In several notable cases, including one dealing with affirmative action in college admissions and another dealing with student loans, the court struck down longstanding affirmative action policies used to bolster minority admissions and put a thorn in President Joe Biden’s plan to eliminate a large chunk of student debt. The decisions garnered strong responses from legal scholars, elected officials and others as many of the rulings came with hefty practical and political implications.
In response to the combined ruling for Students for Fair Admissions v Harvard and Students for Fair Admissions. v. University of North Carolina, which ruled college admissions programs infringed upon the Equal Protection Clause, American Bar Association (ABA) President Deborah Enix-Ross urged universities to find new ways to ensure schools continue to promote diversity in their class constitution.
“We believe it is imperative that colleges, universities and state legislatures find alternative ways to create a diverse and talented student body. Law schools are training grounds for lawyers and play an important role to ensure a diverse bench and bar, which are critical to minimizing implicit bias and inspiring greater public faith in the rule of law,” Enix-Ross said.
In that case, Chief Justice John Roberts penned a 6-3 majority opinion that held the programs violated the Fourteenth Amendment’s Equal Protection Clause because they did not offer “measurable” benchmarks with respect to the use of race, explains the ABA. Justices Ketanji Brown Jackson and Sonia Sotomayor penned dissenting opinions.
"Many Democrats believe packing the Supreme Court is justified simply because they disagree with certain decisions of the Court. Let that sink in."
Additionally, the Supreme Court also issued other significant education-related decisions in the Department of Education v Brown and Biden v Nebraska. In the former case, the court said the plaintiff did have standing, and in the latter, the court ruled the Biden administration did not have the authority to create a $430 billion loan forgiveness program. That ruling was also 6-3, notes the ABA.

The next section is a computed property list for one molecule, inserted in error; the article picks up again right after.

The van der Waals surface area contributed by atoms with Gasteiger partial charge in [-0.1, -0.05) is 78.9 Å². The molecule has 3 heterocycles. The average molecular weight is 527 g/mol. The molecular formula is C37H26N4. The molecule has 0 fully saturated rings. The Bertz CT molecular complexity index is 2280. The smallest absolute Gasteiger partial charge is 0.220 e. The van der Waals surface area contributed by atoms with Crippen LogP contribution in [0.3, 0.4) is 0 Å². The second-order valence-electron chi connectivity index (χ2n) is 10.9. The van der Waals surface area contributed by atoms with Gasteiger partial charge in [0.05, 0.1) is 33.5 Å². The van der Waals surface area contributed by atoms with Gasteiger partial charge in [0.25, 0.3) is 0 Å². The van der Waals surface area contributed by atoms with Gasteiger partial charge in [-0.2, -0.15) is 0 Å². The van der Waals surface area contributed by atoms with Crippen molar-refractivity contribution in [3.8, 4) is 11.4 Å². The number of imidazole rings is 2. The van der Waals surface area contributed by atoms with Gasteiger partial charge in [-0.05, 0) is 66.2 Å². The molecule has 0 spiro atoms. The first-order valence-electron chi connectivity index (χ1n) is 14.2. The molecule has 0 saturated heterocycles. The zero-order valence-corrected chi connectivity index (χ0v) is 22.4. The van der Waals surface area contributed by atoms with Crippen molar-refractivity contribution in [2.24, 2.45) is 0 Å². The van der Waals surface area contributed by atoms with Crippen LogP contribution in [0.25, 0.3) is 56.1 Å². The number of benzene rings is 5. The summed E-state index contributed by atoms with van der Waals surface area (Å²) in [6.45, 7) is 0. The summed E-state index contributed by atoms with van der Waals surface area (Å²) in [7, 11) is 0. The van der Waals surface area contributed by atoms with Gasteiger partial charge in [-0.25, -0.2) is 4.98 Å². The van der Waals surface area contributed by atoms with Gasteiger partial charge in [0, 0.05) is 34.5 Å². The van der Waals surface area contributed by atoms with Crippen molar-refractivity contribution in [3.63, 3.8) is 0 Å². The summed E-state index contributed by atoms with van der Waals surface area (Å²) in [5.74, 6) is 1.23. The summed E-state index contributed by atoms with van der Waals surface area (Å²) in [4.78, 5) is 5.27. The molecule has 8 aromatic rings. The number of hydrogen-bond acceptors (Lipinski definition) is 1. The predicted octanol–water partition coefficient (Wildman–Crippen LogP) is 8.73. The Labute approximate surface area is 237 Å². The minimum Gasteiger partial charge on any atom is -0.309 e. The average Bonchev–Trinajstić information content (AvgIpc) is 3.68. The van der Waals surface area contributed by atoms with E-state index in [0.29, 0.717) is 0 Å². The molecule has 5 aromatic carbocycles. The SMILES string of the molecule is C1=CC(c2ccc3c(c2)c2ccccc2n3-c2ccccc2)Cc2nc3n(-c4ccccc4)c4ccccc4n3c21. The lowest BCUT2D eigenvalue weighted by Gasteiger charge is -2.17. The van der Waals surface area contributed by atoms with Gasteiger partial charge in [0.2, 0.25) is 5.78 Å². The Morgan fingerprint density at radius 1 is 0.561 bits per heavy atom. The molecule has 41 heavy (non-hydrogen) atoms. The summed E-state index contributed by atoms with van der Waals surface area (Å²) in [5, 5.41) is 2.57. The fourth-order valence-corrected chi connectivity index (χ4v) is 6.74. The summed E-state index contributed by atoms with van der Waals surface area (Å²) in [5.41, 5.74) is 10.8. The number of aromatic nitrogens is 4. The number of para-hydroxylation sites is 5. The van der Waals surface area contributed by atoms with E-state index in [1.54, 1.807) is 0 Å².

Another noteworthy rebuke of the nation’s progressive agenda came from Creative 303 v. Elenis, which held a website designer in Colorado had First Amendment protections with respect to turning down work for same-sex couples. Vice President Kamala Harris took exception to the ruling and issued a statement in objection. In it, she noted the irony the ruling was handed down on the final day of Pride Month.
“All people deserve to live free from discrimination. When you walk into a restaurant, a hotel, or any business open to the public, you are entitled to be served free from discrimination. For years, our nation’s civil rights laws have helped to make that ideal more real,” Harris wrote. “The Supreme Court’s ruling in 303 Creative v. Elenis departs from decades of jurisprudence by creating an exception to protections against discrimination in public accommodations.”
"I'm still trying to wrap my head around this. This extreme SCOTUS used a MADE-UP case to directly attack millions of LGTBQ Americans. It’s a slap in the face to everyone who cares about equal justice under the law. https://newrepublic.com/article/174048/supreme-court-doesnt-care-gay-wedding-website-case-based-fiction"
The court did, however, also feature two noteworthy rulings that saw the court’s traditionally liberal justices in the majority in Allen v Milligan and Moore v Harper, both of which dealt with voting and election law, notes the ABA’s rulings roundup.